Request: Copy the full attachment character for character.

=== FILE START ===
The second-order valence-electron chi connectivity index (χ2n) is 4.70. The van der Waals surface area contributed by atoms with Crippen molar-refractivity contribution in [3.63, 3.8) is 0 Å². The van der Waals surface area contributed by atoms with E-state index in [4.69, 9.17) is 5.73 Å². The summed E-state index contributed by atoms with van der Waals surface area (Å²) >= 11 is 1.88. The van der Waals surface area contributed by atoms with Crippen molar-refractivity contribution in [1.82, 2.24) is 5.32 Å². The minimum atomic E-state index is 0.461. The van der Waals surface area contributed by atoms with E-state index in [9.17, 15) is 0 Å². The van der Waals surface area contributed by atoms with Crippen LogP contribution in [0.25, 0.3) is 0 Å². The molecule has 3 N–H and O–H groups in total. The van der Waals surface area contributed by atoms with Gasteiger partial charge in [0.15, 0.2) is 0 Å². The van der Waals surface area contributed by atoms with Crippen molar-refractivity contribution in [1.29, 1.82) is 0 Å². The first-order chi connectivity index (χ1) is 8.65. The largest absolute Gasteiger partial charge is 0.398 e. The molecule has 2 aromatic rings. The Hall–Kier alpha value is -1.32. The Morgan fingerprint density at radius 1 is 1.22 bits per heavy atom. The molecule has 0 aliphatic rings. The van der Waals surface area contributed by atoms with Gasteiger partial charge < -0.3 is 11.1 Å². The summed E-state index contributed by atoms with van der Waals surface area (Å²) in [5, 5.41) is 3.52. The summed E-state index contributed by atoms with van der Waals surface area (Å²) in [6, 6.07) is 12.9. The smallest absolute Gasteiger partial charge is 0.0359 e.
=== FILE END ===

The second-order valence-electron chi connectivity index (χ2n) is 4.70. The van der Waals surface area contributed by atoms with Crippen molar-refractivity contribution in [3.63, 3.8) is 0 Å². The van der Waals surface area contributed by atoms with E-state index in [4.69, 9.17) is 5.73 Å². The summed E-state index contributed by atoms with van der Waals surface area (Å²) >= 11 is 1.88. The van der Waals surface area contributed by atoms with Crippen molar-refractivity contribution in [1.82, 2.24) is 5.32 Å². The minimum atomic E-state index is 0.461. The van der Waals surface area contributed by atoms with E-state index in [9.17, 15) is 0 Å². The van der Waals surface area contributed by atoms with Crippen LogP contribution in [0.25, 0.3) is 0 Å². The molecule has 3 N–H and O–H groups in total. The van der Waals surface area contributed by atoms with Gasteiger partial charge in [0.15, 0.2) is 0 Å². The van der Waals surface area contributed by atoms with Crippen molar-refractivity contribution in [1.29, 1.82) is 0 Å². The first-order chi connectivity index (χ1) is 8.65. The largest absolute Gasteiger partial charge is 0.398 e. The molecule has 2 aromatic rings. The Hall–Kier alpha value is -1.32. The Morgan fingerprint density at radius 1 is 1.22 bits per heavy atom. The molecule has 0 aliphatic rings. The van der Waals surface area contributed by atoms with Gasteiger partial charge < -0.3 is 11.1 Å². The summed E-state index contributed by atoms with van der Waals surface area (Å²) in [5, 5.41) is 3.52. The summed E-state index contributed by atoms with van der Waals surface area (Å²) in [6, 6.07) is 12.9. The smallest absolute Gasteiger partial charge is 0.0359 e.